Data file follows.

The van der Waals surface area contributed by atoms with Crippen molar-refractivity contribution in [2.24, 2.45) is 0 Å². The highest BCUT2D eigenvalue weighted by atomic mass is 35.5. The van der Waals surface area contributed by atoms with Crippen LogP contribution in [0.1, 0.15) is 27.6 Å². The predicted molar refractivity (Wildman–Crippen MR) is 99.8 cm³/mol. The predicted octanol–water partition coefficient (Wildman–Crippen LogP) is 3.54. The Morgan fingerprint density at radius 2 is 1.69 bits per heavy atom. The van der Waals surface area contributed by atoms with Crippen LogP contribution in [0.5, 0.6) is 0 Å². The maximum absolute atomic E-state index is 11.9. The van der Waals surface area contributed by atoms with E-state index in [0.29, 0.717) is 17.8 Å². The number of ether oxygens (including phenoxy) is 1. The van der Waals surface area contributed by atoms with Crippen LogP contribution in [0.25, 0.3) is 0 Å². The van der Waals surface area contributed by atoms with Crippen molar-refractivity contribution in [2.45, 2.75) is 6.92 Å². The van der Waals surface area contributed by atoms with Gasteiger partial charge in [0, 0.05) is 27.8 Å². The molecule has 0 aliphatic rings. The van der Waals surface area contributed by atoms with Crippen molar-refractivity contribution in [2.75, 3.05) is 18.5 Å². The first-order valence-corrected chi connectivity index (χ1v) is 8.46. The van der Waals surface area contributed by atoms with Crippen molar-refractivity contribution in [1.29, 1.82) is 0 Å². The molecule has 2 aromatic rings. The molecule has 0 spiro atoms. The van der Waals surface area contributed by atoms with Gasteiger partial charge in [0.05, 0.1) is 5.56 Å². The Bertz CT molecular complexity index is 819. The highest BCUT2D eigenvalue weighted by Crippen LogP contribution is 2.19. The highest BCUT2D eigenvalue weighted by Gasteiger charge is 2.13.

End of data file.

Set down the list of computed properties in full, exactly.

The van der Waals surface area contributed by atoms with Crippen molar-refractivity contribution in [2.24, 2.45) is 0 Å². The highest BCUT2D eigenvalue weighted by atomic mass is 35.5. The van der Waals surface area contributed by atoms with Crippen LogP contribution in [0.1, 0.15) is 27.6 Å². The predicted molar refractivity (Wildman–Crippen MR) is 99.8 cm³/mol. The predicted octanol–water partition coefficient (Wildman–Crippen LogP) is 3.54. The Morgan fingerprint density at radius 2 is 1.69 bits per heavy atom. The van der Waals surface area contributed by atoms with Crippen LogP contribution in [0.5, 0.6) is 0 Å². The maximum absolute atomic E-state index is 11.9. The van der Waals surface area contributed by atoms with E-state index in [0.29, 0.717) is 17.8 Å². The number of ether oxygens (including phenoxy) is 1. The van der Waals surface area contributed by atoms with Crippen LogP contribution in [0.25, 0.3) is 0 Å². The van der Waals surface area contributed by atoms with Crippen molar-refractivity contribution in [2.45, 2.75) is 6.92 Å². The van der Waals surface area contributed by atoms with Gasteiger partial charge in [0, 0.05) is 27.8 Å². The molecule has 0 aliphatic rings. The van der Waals surface area contributed by atoms with Crippen molar-refractivity contribution in [2.75, 3.05) is 18.5 Å². The first-order valence-corrected chi connectivity index (χ1v) is 8.46. The van der Waals surface area contributed by atoms with Crippen molar-refractivity contribution in [1.29, 1.82) is 0 Å². The molecule has 2 aromatic rings. The molecule has 0 spiro atoms. The van der Waals surface area contributed by atoms with Gasteiger partial charge in [0.05, 0.1) is 5.56 Å². The Bertz CT molecular complexity index is 819. The highest BCUT2D eigenvalue weighted by Crippen LogP contribution is 2.19. The highest BCUT2D eigenvalue weighted by Gasteiger charge is 2.13.